The far more important reason, though, is that auxiliary languages are generally easier to learn. They certainly were designed to be easier, and they generally use regularity and predictability to ensure that you'll know what they mean.

Each auxiliary language has a slightly or largely different approach to ease of learning and understanding. Some focus on being understandable to a complete novice, others on being easy to parse for people that have had an introduction. Some focus on being easy to learn for a speaker of a particular language or groups of languages; others focus on being fair to everybody.

Read more: What Auxiliary Language Should You Learn and Why

DislikeYou probably noticed if you follow me on Facebook: I've barely been on there in the past two years. I'll log on, once in a while, mostly because I remember it's someone's birthday and I wish them well on the channel I know they use. But for myself, I am over it. Why?

There was a time when Facebook was cool. That was, of course, before I was on it. It's when you had to have a .edu address to be on it, it was when college students from Ivy Leagues got an account and nobody else.

I was in the first wave of externals, before the thing exploded into becoming the social hub of the known universe. When people were trying to figure it out and were excited about the ability to share with those they loved or at least cared about.

Then something happened: Facebook wanted to grow, and it wanted money. The relentless pursuit of both is what killed it for me, as Facebook's wish to grow and make money started getting at odds with my interests, desires, and passions.

First came the desire to grow. Trying to avoid the fate of sleep towns like Orkut and later Google+, Facebook made it way too easy to overshare. Some of it was just poor design, like the option to send messages (and especially game invitations) to All Friends. Some of it was downright shady, like updating the privacy policy and then changing the default sharing options to an ever-wider audience.

Read more: Why I Gave Up On Facebook

It was the day of the Lord 12 February 1989, such as they count in the Old World. I was in the Old World that day, which I know precisely, because I found a trace of it in my keepsake box. Two days before Valentine's Day of that year which brought about the Fall of the Iron Curtain, I was sitting in a giant lecture hall at the Rheinish Westfaelische Technische Hochschule Aachen (short, RWTH) for the midterms in Theoretical Quantum Mechanics. In German, that's called a Klausur, which is the local spelling of a Latin word that means, "sequestration."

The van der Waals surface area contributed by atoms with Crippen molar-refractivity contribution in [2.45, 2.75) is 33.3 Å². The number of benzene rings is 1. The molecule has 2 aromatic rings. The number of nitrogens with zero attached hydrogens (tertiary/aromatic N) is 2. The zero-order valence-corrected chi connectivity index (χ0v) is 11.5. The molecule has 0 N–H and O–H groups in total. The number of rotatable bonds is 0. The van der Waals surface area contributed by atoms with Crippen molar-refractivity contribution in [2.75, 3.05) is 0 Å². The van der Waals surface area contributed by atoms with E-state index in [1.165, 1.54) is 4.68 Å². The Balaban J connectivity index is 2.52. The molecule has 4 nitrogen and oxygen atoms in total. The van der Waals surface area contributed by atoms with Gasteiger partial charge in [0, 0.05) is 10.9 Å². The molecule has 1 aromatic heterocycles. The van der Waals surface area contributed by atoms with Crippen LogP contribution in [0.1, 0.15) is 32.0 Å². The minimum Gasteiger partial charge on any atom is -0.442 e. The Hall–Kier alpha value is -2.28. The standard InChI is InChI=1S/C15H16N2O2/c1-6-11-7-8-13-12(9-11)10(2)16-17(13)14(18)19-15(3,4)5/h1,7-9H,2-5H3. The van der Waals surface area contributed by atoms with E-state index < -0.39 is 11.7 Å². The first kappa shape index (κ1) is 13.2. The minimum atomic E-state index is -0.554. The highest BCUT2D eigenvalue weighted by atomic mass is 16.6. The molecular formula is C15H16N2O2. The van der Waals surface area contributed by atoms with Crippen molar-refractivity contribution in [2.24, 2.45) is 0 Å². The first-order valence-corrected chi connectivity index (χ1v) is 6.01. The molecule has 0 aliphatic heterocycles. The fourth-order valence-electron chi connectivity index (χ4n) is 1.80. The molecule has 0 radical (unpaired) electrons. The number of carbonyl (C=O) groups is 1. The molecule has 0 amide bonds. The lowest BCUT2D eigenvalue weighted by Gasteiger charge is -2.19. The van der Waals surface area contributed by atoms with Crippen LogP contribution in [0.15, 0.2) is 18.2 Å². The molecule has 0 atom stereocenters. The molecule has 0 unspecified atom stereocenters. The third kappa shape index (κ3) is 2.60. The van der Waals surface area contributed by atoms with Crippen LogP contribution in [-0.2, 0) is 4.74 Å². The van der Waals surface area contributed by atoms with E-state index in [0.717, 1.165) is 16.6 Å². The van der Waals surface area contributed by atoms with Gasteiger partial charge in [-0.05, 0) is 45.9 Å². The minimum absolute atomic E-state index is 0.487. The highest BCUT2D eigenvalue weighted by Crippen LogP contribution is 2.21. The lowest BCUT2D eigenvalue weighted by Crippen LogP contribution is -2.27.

It was the most important midterm of my career: I knew I had no business in Experimental Physics, and getting into Theoretical Physics was competitive. The first course in Theoretical Physics, Mechanics, hadn't shown a whole lot of separating powers. But the second one would coincide with the Bachelor's Degree, which meant professors were looking at the outcome to pick the students they would mentor.

It happened to be the year that Professor K. taught the class. K. was the dean of the College of Physics and an incredibly respected name. His father had been a famous exponent of the Copenhagen School of Theoretical Physics and the son - not as distinguished, but still a powerful force - had been groomed since birth to become the leader of the Physics movement. I am not kidding: his name was Hans-Albert, which dad had borrowed from his colleague, who had named his own son Hans-Albert... Einstein!

Impressing Hans-Albert (I feel free to call him that, two and a half decades later) was thought to be of fundamental importance. It also was my only chance of getting into the Theoretical Physics circus made famous by Sheldon Cooper on Big Bang Theory. You see, when I watch that show, I recall my own college years: Sheldon is the Theoretical Physicist that gets to look down on Experimental Physicists and to pee on the shoes of the Engineers. That was us, in the day.

Read more: The Highlight of My Academic Career

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I've had an unusual life, to say the least. My family and background are constant sources of amusement and stories, and I tend to be myself a little on the eccentric side...